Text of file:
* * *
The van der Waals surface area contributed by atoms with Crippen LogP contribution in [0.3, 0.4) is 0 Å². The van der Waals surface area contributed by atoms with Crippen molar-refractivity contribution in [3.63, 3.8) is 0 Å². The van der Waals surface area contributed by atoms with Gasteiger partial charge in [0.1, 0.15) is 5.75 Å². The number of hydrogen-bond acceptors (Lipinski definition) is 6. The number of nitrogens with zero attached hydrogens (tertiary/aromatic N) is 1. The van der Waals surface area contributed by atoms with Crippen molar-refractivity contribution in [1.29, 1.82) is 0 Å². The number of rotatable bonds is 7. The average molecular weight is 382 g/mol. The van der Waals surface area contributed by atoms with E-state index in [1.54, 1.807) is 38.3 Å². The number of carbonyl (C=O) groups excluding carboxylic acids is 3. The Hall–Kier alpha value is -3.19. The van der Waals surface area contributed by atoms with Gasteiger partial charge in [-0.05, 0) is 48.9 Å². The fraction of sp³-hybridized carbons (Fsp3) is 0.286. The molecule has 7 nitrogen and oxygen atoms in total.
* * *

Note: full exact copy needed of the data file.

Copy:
The van der Waals surface area contributed by atoms with Crippen LogP contribution in [0.3, 0.4) is 0 Å². The van der Waals surface area contributed by atoms with Crippen molar-refractivity contribution in [3.63, 3.8) is 0 Å². The van der Waals surface area contributed by atoms with Gasteiger partial charge in [0.1, 0.15) is 5.75 Å². The number of hydrogen-bond acceptors (Lipinski definition) is 6. The number of nitrogens with zero attached hydrogens (tertiary/aromatic N) is 1. The van der Waals surface area contributed by atoms with Crippen molar-refractivity contribution in [1.29, 1.82) is 0 Å². The number of rotatable bonds is 7. The average molecular weight is 382 g/mol. The van der Waals surface area contributed by atoms with E-state index in [1.54, 1.807) is 38.3 Å². The number of carbonyl (C=O) groups excluding carboxylic acids is 3. The Hall–Kier alpha value is -3.19. The van der Waals surface area contributed by atoms with Gasteiger partial charge in [-0.05, 0) is 48.9 Å². The fraction of sp³-hybridized carbons (Fsp3) is 0.286. The molecule has 7 nitrogen and oxygen atoms in total.